The 1941 version is valuable from a historical perspective but you don’t have to be interested in that to enjoy the wonderful fluidity and invention of Bird’s playing.

Bird 100: The Quintet at Massey Hall

Posted in Jazz with tags , , , , , , , , , on August 29, 2020 by telescoper

For my next piece in celebration of the centenary of the birth of Charlie Parker I thought I’d pick a classic live performance from May 15th 1953 at Massey Hall in Toronto. Originally released as a vinyl LP with only 6 tracks on it, and called The Quintet of the Year, but subsequently re-released in various versions on CD, with various titles including Jazz at Massey Hall. The whole concert is available on Youtube here:

This concert was planned to unite the greatest stars of the bebop era who had performed together earlier in their careers but had gradually evolved different styles over the intervening years. The line-up is Charlie Parker on alto, Dizzy Gillespie on trumpet, Bud Powell on piano, Charles Mingus on bass and the great Max Roach on drums which is stellar by any criterion!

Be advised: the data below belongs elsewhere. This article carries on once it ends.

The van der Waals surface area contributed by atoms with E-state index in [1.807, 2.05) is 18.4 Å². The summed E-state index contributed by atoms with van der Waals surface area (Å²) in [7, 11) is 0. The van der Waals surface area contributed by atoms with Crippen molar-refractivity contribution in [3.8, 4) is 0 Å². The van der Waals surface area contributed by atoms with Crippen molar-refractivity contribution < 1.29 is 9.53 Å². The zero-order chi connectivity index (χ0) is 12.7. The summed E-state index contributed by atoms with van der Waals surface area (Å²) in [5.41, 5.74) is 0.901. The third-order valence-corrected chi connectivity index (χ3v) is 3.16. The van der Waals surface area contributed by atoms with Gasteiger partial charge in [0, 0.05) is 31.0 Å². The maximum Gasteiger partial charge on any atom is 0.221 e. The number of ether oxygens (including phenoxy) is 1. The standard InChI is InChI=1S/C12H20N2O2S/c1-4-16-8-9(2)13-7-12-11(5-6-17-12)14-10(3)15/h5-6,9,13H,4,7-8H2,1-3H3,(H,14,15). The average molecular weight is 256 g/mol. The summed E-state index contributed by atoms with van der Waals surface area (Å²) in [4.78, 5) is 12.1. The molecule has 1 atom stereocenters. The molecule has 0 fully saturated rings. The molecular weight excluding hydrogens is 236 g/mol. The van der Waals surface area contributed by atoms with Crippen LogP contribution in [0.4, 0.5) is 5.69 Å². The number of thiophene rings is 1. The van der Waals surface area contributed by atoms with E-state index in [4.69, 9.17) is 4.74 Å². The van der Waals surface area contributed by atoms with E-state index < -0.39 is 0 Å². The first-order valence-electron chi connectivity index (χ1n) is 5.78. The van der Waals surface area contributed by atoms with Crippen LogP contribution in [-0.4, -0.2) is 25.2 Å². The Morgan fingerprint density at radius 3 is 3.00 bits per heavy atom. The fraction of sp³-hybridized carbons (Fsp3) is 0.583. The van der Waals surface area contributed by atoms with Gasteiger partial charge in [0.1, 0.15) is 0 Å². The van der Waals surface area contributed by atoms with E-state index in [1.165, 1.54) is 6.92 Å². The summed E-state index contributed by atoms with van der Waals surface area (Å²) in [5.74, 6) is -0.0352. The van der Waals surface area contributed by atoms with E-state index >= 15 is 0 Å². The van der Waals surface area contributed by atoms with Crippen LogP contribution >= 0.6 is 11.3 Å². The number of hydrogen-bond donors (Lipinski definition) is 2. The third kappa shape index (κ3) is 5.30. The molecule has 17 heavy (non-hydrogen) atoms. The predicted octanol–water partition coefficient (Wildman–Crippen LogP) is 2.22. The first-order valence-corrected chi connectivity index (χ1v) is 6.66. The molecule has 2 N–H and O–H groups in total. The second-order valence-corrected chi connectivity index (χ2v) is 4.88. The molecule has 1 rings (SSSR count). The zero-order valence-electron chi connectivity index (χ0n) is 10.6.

Gatherings of star jazz players have often turned out to be disappointing, largely because very great musicians can sometimes interfere negatively rather than positively with each other, not necessarily consciously but because they can have ideas incompatible with one another. This evening, however, was a glorious exception to this rule, doubtless because all the musicians had worked together in the past, and their subsequent individual development had not taken them too far beyond their shared musical background. It is true that the ensemble passages are slight, but that doesn’t matter much because the solos are of such a remarkable and consistently high standard. Charlie Parker turns in some of the very best of his later recorded work, giving the lie to those who argue that his musical abilities were in decline at this time. He might not play as elegantly as he did on the classic Dial and Savoy sessions, but he is significantly more adventurous, with startling melodic contrasts in much of his work. At times this is a bit of a problem in that he seems to full of ideas that what comes out is a sequence of breathtaking fragments rather than a cohesive solo. This happens on A Night in Tunisia, for example, which never quite fulfills the promise of its magnificent opening break. On other tracks, though, especially Hot House his improvisations are just brilliant. It’s hard to imagine listening to this that in less than two years he would be dead.